Ken Starr, who gained fame-and infamy-with his investigation of the illicit liaison between President Bill Clinton and White House intern Monica Lewinsky, argued before the California Supreme Court Thursday on a different kind of liaison: the marriage of same-sex couples. About two hours into oral arguments on Proposition 8, the former Whitewater special prosecutor took center stage and urged the court to refrain from interfering with the people's vote.
After the hearing, observers on both sides of the issue agreed that the court just might listen.
The same court last May 15 ruled 4-3 that same-sex couples should be entitled to marry in California. Chief Justice Ronald M. George wrote that ruling, and was joined by Justices Kathryn Mickle Werdegar, Joyce L. Kennard, and Carlos R. Moreno. But in November, California voters passed Proposition 8, a ballot initiative that amended the state constitution to only recognize as valid traditional marriages between a man and a woman. In response, gay rights activists and allies filed three separate challenges to the measure.
According to Joe Infranco, a senior attorney with the conservative Alliance Defense Fund who attended Thursday's hearing, most of the justices seemed receptive to Starr's argument that Proposition 8 was a proper constitutional amendment and not an improper "revision" as opponents claimed.
"We are optimistic on the main point, that Proposition 8 will be upheld," said Infranco. "It's early, but my best guess is that we'll have a split decision."
The hearing pitted the people's right to amend the constitution against the state's interest in protecting "fundamental rights."
"One of the inalienable rights articulated in the constitution is control over the constitution," Starr said.
Justice Carol A. Corrigan, who voted against affirming same-sex marriage last May, challenged Starr, asking if the people's right to amend the constitution included even amendments deemed "unwise."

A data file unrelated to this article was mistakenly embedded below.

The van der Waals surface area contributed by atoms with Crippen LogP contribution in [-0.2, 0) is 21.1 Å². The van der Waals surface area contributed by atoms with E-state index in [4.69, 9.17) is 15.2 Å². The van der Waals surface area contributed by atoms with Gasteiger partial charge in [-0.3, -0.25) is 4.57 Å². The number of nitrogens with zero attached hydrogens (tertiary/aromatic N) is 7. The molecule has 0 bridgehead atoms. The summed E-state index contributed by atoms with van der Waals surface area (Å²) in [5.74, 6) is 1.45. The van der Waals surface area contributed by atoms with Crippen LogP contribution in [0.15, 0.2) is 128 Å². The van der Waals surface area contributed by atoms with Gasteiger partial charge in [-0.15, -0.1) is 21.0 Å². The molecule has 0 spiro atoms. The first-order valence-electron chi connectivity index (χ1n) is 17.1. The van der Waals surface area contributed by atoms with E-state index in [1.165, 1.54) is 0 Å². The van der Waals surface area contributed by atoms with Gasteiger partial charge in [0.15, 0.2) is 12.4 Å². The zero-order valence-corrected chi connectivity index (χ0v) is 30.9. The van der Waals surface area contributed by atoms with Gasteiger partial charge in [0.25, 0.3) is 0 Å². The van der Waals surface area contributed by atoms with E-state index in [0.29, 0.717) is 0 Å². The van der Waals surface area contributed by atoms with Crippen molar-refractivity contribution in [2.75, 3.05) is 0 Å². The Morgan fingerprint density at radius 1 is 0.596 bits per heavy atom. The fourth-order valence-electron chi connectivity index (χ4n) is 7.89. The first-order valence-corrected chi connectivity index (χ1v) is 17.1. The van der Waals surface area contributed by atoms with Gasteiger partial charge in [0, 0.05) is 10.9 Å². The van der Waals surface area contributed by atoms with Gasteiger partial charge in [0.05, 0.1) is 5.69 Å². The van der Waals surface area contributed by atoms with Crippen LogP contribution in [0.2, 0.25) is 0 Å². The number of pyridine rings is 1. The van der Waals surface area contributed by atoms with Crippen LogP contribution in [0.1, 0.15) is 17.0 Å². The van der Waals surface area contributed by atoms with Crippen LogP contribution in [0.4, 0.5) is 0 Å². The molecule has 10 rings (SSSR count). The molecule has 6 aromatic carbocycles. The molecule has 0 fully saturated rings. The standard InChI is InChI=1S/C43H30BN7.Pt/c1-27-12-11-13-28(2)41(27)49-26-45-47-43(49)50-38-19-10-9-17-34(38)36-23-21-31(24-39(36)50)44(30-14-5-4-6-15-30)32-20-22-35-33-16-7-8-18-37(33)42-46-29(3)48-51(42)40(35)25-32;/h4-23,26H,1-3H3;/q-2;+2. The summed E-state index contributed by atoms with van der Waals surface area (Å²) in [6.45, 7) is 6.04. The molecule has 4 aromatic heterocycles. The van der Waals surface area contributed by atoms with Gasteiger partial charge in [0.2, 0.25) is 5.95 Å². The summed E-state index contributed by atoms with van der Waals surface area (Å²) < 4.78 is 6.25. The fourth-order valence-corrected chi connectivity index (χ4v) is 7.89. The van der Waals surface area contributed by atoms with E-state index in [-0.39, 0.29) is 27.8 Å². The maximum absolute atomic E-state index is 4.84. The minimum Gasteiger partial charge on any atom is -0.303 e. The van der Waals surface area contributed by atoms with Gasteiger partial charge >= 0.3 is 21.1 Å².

Starr answered it did, adding that it is up to the people, not the state, to decide whether an amendment is "unwise."
On a second issue in the case-the disposition of the 18,000 "interim" marriages that occurred during the four months that same-sex nuptials were legal in California-it appears that Proposition 8 opponents may prevail. By law, the language in a California ballot measure must clearly state that it retroactively applies. In this case, "retroactive" application would mean that the interim marriages were never "valid or recognized."
The justices seemed "skeptical about whether the language was clear," Infranco said.
Meanwhile, Proposition 8 proponents mounted what Infranco called a "technical" argument that the interim marriages were valid, but now can no longer be recognized under the newly revised constitution.
But even the conservative Corrigan asked whether couples married following the court's May ruling are "entitled, if nothing else as a matter of equity, to rely on law that existed at the time they married?"
Based on the justices' reactions during Thursday's three-hour hearing, Infranco predicts that conservatives will win on preserving Proposition 8, but be forced to concede the validity of the interim marriages.
"This court has a reputation for to attempting to come up with Solomonic solutions," he said. "This may be their effort to split the baby."